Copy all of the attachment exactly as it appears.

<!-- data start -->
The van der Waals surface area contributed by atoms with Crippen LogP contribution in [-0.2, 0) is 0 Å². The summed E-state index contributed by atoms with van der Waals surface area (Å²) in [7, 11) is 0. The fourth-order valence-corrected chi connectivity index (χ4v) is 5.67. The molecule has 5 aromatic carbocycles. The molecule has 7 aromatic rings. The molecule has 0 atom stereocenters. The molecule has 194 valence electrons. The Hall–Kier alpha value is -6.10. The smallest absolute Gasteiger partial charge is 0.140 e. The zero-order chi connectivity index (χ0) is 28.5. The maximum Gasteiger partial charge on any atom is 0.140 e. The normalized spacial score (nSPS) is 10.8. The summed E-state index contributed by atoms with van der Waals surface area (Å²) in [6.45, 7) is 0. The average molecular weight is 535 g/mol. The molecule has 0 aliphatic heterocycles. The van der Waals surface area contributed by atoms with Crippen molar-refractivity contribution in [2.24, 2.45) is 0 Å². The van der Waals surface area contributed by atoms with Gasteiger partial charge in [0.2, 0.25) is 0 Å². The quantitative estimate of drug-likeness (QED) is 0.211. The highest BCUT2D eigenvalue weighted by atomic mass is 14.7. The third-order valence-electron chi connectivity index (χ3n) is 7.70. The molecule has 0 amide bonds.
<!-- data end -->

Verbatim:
The van der Waals surface area contributed by atoms with Crippen LogP contribution in [-0.2, 0) is 0 Å². The summed E-state index contributed by atoms with van der Waals surface area (Å²) in [7, 11) is 0. The fourth-order valence-corrected chi connectivity index (χ4v) is 5.67. The molecule has 5 aromatic carbocycles. The molecule has 7 aromatic rings. The molecule has 0 atom stereocenters. The molecule has 194 valence electrons. The Hall–Kier alpha value is -6.10. The smallest absolute Gasteiger partial charge is 0.140 e. The zero-order chi connectivity index (χ0) is 28.5. The maximum Gasteiger partial charge on any atom is 0.140 e. The normalized spacial score (nSPS) is 10.8. The summed E-state index contributed by atoms with van der Waals surface area (Å²) in [6.45, 7) is 0. The average molecular weight is 535 g/mol. The molecule has 0 aliphatic heterocycles. The van der Waals surface area contributed by atoms with Crippen molar-refractivity contribution in [2.24, 2.45) is 0 Å². The van der Waals surface area contributed by atoms with Gasteiger partial charge in [0.2, 0.25) is 0 Å². The quantitative estimate of drug-likeness (QED) is 0.211. The highest BCUT2D eigenvalue weighted by atomic mass is 14.7. The third-order valence-electron chi connectivity index (χ3n) is 7.70. The molecule has 0 amide bonds.